Leader's blog

News and thoughts from Croydon Town Hall

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A white ribbon borough

Rachel Slack, Maria Stubbings, Katie Summers, Casey Brittle, Clare Wood – young women who should now be in the prime of their lives. Instead, all have, in recent years, lost those lives as a direct result of the hate crime that is domestic violence. Many other women, as the excellent coverage of this difficult subject in this week’s Croydon Advertiser highlights, have suffered horrific experiences but have escaped with their lives and are now looking to better and more secure futures. In Clare Wood’s case, her death led to the creation of Clare’s Law which allows women who may have reasons to be suspicious about a partner’s behaviour to check police records to see if there are any previous convictions.

Our Labour administration in Croydon made it clear when we took office in June that tackling the ever-increasing number of reported cases of domestic violence and abuse would be one of the council’s top priorities – and it is. That is why we are committing to becoming a White Ribbon borough and we will be formally launching this on International Day Against Violence against Women on 25 November. White Ribbon status will formally recognise that Croydon is making the tackling of domestic violence one of the key borough-wide priorities.

I am proud that it was a previous Labour administration in Croydon that put in place Europe’s first Family Justice Centre (FJC), in 2005. This is where all the public services – such as the police, NHS, social services and others – are under one roof, so that somebody who is a victim of domestic violence can immediately access all the support services they will need, and don’t have to repeatedly tell their story to different public agencies in different locations. However, we again need to strengthen the FJC, and then go much further than before in really coming together, right across Croydon, to state clearly that domestic violence will simply not be tolerated.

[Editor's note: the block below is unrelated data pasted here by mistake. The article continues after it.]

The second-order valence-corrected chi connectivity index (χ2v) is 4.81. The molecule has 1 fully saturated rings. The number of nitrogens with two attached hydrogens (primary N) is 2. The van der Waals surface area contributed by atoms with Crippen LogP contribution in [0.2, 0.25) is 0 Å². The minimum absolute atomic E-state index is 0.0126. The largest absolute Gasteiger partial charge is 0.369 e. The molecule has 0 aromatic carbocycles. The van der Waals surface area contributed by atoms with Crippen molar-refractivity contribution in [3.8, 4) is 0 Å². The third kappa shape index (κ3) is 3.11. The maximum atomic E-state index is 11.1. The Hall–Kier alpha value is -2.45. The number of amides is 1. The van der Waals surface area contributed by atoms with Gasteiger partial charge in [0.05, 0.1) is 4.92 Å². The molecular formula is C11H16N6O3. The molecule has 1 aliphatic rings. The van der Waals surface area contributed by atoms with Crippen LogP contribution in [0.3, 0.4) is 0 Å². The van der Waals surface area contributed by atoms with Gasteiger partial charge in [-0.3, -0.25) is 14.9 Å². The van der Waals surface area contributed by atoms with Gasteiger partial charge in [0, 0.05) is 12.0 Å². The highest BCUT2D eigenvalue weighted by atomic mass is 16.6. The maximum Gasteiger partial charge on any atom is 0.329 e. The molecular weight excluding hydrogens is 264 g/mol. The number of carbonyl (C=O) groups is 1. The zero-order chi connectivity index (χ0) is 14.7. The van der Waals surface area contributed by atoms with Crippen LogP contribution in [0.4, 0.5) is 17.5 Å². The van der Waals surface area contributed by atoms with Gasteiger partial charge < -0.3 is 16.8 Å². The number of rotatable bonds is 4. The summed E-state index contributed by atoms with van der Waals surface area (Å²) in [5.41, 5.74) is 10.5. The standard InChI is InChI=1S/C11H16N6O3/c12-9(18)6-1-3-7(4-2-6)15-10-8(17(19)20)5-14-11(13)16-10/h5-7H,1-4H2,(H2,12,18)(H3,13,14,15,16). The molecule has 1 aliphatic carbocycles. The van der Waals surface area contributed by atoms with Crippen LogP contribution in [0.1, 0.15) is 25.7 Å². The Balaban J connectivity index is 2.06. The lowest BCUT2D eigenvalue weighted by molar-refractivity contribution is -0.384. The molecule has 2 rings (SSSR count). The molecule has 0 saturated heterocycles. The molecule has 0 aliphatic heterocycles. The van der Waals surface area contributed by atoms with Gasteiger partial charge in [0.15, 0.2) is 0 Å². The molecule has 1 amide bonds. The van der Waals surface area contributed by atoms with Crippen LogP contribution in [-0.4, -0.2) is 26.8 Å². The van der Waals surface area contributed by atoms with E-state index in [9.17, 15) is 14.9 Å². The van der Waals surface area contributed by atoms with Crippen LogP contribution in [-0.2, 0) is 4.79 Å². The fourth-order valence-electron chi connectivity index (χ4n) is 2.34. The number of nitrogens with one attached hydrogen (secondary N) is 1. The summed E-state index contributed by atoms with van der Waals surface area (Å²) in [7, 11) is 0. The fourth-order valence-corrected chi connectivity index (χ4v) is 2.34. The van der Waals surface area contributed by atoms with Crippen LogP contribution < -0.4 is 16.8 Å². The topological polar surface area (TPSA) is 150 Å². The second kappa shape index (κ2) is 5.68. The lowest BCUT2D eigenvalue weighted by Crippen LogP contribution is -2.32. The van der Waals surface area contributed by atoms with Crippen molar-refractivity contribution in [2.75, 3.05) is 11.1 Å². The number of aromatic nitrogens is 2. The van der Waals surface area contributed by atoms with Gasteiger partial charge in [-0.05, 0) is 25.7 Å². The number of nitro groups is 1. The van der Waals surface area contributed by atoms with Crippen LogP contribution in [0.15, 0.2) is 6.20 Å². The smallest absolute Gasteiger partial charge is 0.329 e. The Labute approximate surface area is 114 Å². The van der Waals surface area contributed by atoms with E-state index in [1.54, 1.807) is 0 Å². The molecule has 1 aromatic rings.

So, as part of our journey to achieving White Ribbon status, we will launch more education programmes within our schools, ensure that everyone who works in public services, such as the NHS and police, are trained to the very highest standards in terms of spotting the symptoms of domestic violence and have the confidence to make early interventions that, in some cases, will save lives. Alongside this, we will run high-profile poster and social media campaigns reminding the public that this is a crime that will not be tolerated, and offering helplines for those who might need them.

The ongoing increases in incidents of domestic violence in Croydon are completely unacceptable, so it is time to collectively redouble our efforts and ensure we are the generation that says loudly and clearly: “Enough is enough and the time to act is now.”

If you need help or advice, call:

  • 24-hour domestic violence helpline – 080 8200 0247
  • Croydon Family Justice Centre – 0208 688 0100

Councillor Tony Newman
Leader, Croydon Council

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Standing up for Croydon